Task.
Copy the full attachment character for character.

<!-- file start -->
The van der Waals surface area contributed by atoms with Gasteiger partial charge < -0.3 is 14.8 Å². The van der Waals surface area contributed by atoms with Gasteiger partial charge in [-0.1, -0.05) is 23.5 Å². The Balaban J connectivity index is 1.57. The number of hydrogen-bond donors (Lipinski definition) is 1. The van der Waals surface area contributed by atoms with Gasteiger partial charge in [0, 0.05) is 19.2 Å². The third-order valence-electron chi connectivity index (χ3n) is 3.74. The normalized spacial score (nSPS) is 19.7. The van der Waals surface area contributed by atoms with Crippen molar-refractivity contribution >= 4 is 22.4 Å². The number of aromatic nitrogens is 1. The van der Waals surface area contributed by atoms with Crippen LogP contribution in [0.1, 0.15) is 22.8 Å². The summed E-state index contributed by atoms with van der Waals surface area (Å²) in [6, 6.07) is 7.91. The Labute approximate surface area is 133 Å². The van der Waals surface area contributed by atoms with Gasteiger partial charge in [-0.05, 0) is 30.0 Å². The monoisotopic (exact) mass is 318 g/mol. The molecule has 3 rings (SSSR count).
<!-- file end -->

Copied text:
The van der Waals surface area contributed by atoms with Gasteiger partial charge < -0.3 is 14.8 Å². The van der Waals surface area contributed by atoms with Gasteiger partial charge in [-0.1, -0.05) is 23.5 Å². The Balaban J connectivity index is 1.57. The number of hydrogen-bond donors (Lipinski definition) is 1. The van der Waals surface area contributed by atoms with Gasteiger partial charge in [0, 0.05) is 19.2 Å². The third-order valence-electron chi connectivity index (χ3n) is 3.74. The normalized spacial score (nSPS) is 19.7. The van der Waals surface area contributed by atoms with Crippen molar-refractivity contribution >= 4 is 22.4 Å². The number of aromatic nitrogens is 1. The van der Waals surface area contributed by atoms with Crippen LogP contribution in [0.1, 0.15) is 22.8 Å². The summed E-state index contributed by atoms with van der Waals surface area (Å²) in [6, 6.07) is 7.91. The Labute approximate surface area is 133 Å². The van der Waals surface area contributed by atoms with Gasteiger partial charge in [-0.05, 0) is 30.0 Å². The monoisotopic (exact) mass is 318 g/mol. The molecule has 3 rings (SSSR count).